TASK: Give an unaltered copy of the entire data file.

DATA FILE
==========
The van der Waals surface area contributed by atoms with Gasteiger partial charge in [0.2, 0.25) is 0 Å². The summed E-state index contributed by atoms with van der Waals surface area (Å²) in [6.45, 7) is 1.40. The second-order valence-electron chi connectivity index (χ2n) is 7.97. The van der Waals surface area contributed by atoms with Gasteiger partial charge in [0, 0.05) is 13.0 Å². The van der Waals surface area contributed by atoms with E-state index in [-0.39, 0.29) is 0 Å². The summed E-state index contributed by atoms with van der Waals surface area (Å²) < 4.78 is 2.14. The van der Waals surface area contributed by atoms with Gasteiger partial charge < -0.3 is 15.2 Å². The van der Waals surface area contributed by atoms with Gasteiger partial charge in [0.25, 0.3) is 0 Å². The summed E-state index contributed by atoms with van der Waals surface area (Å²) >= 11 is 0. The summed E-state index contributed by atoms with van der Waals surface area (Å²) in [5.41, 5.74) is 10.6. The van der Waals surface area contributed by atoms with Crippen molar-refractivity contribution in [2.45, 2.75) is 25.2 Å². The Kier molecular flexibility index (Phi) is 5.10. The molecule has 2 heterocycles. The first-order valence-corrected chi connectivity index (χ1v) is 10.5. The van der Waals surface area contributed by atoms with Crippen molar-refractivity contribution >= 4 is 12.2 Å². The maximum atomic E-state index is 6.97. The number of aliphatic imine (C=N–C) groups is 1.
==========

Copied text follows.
The van der Waals surface area contributed by atoms with Gasteiger partial charge in [0.2, 0.25) is 0 Å². The summed E-state index contributed by atoms with van der Waals surface area (Å²) in [6.45, 7) is 1.40. The second-order valence-electron chi connectivity index (χ2n) is 7.97. The van der Waals surface area contributed by atoms with Gasteiger partial charge in [0, 0.05) is 13.0 Å². The van der Waals surface area contributed by atoms with E-state index in [-0.39, 0.29) is 0 Å². The summed E-state index contributed by atoms with van der Waals surface area (Å²) < 4.78 is 2.14. The van der Waals surface area contributed by atoms with Gasteiger partial charge < -0.3 is 15.2 Å². The van der Waals surface area contributed by atoms with Gasteiger partial charge in [0.25, 0.3) is 0 Å². The summed E-state index contributed by atoms with van der Waals surface area (Å²) >= 11 is 0. The summed E-state index contributed by atoms with van der Waals surface area (Å²) in [5.41, 5.74) is 10.6. The van der Waals surface area contributed by atoms with Crippen molar-refractivity contribution in [2.45, 2.75) is 25.2 Å². The Kier molecular flexibility index (Phi) is 5.10. The molecule has 2 heterocycles. The first-order valence-corrected chi connectivity index (χ1v) is 10.5. The van der Waals surface area contributed by atoms with Crippen molar-refractivity contribution >= 4 is 12.2 Å². The maximum atomic E-state index is 6.97. The number of aliphatic imine (C=N–C) groups is 1.